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10/10
Almost Perfect Adaptation
Brent Trafton10 October 2010
Warning: Spoilers
"Never Let Me Go," is an almost perfect adaptation of Kazuo Ishiguro's novel but it is going to have a hard time finding an audience because it is slow, sad, and depressing.

I had finished the book 2 weeks before I saw the movie, so the story was fresh in my mind. I think that it really helps to read the book first because it fills in a lot of the gaps that are missing in the movie.

Even if you haven't read the book, the film is still worth seeing for the performances of Carey Mulligan, Andrew Garfield, and Keira Knightly.

The only reason the film does not rate a perfect 10 is that in the scene where they are trying to get a "deferral" from Madame, they left out what is probably the most important part of the story.

In that scene in the book, Madame explains to them that the boarding school they went to was paid for by donations and fund raising so that they could be brought up like normal people. Before that, the clones were brought up in concentration camps and treated inhumanly. The whole point of that scene was that Madame and a few others were willing to make great sacrifices because they believed the clones had all the same rights and sentience as all other humans, while the rest of the world thought of them as livestock that were being bred for consumption.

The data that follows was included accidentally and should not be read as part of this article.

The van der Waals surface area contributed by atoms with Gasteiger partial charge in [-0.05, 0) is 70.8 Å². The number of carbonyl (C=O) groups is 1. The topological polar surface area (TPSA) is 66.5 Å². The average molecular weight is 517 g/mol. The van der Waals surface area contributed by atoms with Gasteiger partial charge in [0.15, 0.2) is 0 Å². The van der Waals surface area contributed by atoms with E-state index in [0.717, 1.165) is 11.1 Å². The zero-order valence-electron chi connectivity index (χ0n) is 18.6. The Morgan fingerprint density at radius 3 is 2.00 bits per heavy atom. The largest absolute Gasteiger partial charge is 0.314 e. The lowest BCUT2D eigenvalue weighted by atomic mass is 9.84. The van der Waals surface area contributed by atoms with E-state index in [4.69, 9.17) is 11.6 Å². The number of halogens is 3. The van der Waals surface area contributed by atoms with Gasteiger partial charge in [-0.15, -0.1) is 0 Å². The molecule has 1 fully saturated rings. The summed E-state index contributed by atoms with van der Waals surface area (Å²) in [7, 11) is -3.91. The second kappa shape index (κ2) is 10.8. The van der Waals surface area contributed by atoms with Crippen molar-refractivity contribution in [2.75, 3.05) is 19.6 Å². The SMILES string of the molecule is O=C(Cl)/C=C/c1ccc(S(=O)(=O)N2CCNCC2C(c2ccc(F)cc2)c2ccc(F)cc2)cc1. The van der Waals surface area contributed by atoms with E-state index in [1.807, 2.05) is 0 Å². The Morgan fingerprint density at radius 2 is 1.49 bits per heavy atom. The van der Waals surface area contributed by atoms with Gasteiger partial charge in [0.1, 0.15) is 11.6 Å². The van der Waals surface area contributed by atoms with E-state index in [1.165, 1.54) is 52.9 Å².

Even though that scene was left out of the film, the final line in the film alludes to the same message and it is a real tearjerker.

Don't be fooled into thinking "Never Let Me Go" is a science fiction movie. It is not. It is a human drama with a science fiction premise. This is not like "Logan's Run" and it really does not go into the details of the science behind the premise. It is a sad and melancholy story about the human condition. If you go into it knowing what to expect, it is highly recommended.